Hey Joel — first of all, thanks for the additional comment on my blog post on chapbooks. Now I’m wondering…are the books that come out of expresso machines considered chapbooks? I ask because a friend of mine sent me a link to a book that will be published via this machine during the author’s reading. The attached link shows the author’s reference to this book as a chapbook. Can you clarify for me? Thanks. Oh, and here’s the link:

    • admin

      Hi Betty,

      The books that are produced by the EBM are perfect bound paperbacks. That’s all it does. It may be that Steve Almond or whoever is writing the copy is using the term loosely for a less-than-book-length publication. If you did a 48-page half-sheet perfect bound book with an uncoated paper cover, I guess you could call it a chapbook. The term is a throwback in any case, and would defy exact definition other than a generic pocket-size publication. Most of the ones I’ve seen over the years are exactly as you described in your post, and the hand sewn binding seems common to the genre. Actually it seems kind of cool to make the books while the author is speaking. Geeky but cool. Thanks for stopping by.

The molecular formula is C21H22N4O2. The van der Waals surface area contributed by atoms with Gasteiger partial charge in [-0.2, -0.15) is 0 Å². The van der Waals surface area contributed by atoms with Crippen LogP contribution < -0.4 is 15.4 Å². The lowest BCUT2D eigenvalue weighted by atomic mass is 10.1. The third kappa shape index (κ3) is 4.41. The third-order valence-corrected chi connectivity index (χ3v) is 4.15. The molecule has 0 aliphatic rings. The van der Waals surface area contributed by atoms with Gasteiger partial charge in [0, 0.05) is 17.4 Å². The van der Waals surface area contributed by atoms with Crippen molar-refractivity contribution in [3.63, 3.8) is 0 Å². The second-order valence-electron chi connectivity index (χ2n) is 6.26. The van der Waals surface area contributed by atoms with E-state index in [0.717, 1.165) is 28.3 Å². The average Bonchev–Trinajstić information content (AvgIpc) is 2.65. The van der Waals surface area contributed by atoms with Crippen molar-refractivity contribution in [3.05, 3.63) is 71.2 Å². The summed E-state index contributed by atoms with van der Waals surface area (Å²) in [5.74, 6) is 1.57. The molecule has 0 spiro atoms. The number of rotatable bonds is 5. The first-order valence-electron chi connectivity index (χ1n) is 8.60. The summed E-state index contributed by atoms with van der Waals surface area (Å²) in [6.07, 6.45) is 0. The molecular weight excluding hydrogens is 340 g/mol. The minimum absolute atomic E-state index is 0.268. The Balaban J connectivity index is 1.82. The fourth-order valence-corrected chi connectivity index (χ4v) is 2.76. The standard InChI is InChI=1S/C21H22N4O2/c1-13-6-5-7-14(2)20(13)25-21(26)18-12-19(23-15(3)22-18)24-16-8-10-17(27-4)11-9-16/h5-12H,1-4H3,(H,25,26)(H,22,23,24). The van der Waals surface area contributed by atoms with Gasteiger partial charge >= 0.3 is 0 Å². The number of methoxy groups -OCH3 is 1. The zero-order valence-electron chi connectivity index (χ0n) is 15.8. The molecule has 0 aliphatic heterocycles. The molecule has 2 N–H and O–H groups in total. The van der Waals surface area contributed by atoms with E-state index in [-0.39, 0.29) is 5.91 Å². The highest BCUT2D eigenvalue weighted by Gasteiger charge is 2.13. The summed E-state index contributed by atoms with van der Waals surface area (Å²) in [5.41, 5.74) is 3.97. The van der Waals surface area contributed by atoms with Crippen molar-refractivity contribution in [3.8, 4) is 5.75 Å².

9. Christopher Finlan

    Hi Joel,

    I think these machines really could become as ubiquitous as those DVD kiosks that everyone laughed at when they first came out a few years ago which turned into a huge revenue producer. I wouldn’t be surprised if you find these in any number of unique locations, maybe combine it with quickly printing out a copy of your favorite newspaper or magazine? Imagine putting this in every airport!

  10. admin


    Thanks for the comment. Yes, this is interesting stuff. The list of where the EBMs are located is at the OnDemand site if you’re interested. You can’t help but think that these machines will be widespread someday in the not too distant future.

  11. Herrin

    Wow and Cool.

    I just got a little Minority report on me then!

    But as you point out it’s not exactly new technology. It is surprising we haven’t seen this yet, or at least not in my town.

    Great article and good to get the imagination going! :-)